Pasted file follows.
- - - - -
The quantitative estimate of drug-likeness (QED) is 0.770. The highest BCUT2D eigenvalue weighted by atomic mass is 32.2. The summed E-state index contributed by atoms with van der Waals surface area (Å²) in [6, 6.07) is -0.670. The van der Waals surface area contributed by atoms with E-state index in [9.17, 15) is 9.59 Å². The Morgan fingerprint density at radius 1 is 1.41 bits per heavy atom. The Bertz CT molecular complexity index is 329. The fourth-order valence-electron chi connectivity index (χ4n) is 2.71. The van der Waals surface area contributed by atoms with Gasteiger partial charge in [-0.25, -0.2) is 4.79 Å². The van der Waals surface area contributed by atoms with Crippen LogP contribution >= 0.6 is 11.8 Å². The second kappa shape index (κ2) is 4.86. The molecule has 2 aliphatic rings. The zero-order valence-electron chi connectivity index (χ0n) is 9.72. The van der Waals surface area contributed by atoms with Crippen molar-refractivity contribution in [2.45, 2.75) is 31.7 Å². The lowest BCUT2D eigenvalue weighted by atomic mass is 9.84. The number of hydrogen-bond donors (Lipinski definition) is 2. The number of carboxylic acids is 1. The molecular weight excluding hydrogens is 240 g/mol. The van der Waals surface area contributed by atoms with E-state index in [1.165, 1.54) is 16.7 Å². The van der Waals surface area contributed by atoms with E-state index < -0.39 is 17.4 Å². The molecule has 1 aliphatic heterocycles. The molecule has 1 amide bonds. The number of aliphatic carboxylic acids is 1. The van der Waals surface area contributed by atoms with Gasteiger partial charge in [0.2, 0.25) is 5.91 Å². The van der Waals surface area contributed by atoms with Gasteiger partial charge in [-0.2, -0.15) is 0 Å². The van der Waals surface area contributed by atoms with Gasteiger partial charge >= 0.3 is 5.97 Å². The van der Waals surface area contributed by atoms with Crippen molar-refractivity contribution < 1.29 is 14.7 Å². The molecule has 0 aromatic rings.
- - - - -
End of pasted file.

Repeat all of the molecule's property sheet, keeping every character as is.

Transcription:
The quantitative estimate of drug-likeness (QED) is 0.770. The highest BCUT2D eigenvalue weighted by atomic mass is 32.2. The summed E-state index contributed by atoms with van der Waals surface area (Å²) in [6, 6.07) is -0.670. The van der Waals surface area contributed by atoms with E-state index in [9.17, 15) is 9.59 Å². The Morgan fingerprint density at radius 1 is 1.41 bits per heavy atom. The Bertz CT molecular complexity index is 329. The fourth-order valence-electron chi connectivity index (χ4n) is 2.71. The van der Waals surface area contributed by atoms with Gasteiger partial charge in [-0.25, -0.2) is 4.79 Å². The van der Waals surface area contributed by atoms with Crippen LogP contribution >= 0.6 is 11.8 Å². The second kappa shape index (κ2) is 4.86. The molecule has 2 aliphatic rings. The zero-order valence-electron chi connectivity index (χ0n) is 9.72. The van der Waals surface area contributed by atoms with Crippen molar-refractivity contribution in [2.45, 2.75) is 31.7 Å². The lowest BCUT2D eigenvalue weighted by atomic mass is 9.84. The number of hydrogen-bond donors (Lipinski definition) is 2. The number of carboxylic acids is 1. The molecular weight excluding hydrogens is 240 g/mol. The van der Waals surface area contributed by atoms with E-state index in [1.165, 1.54) is 16.7 Å². The van der Waals surface area contributed by atoms with E-state index < -0.39 is 17.4 Å². The molecule has 1 aliphatic heterocycles. The molecule has 1 amide bonds. The number of aliphatic carboxylic acids is 1. The van der Waals surface area contributed by atoms with Gasteiger partial charge in [0.2, 0.25) is 5.91 Å². The van der Waals surface area contributed by atoms with Gasteiger partial charge in [-0.2, -0.15) is 0 Å². The van der Waals surface area contributed by atoms with Gasteiger partial charge >= 0.3 is 5.97 Å². The van der Waals surface area contributed by atoms with Crippen molar-refractivity contribution < 1.29 is 14.7 Å². The molecule has 0 aromatic rings.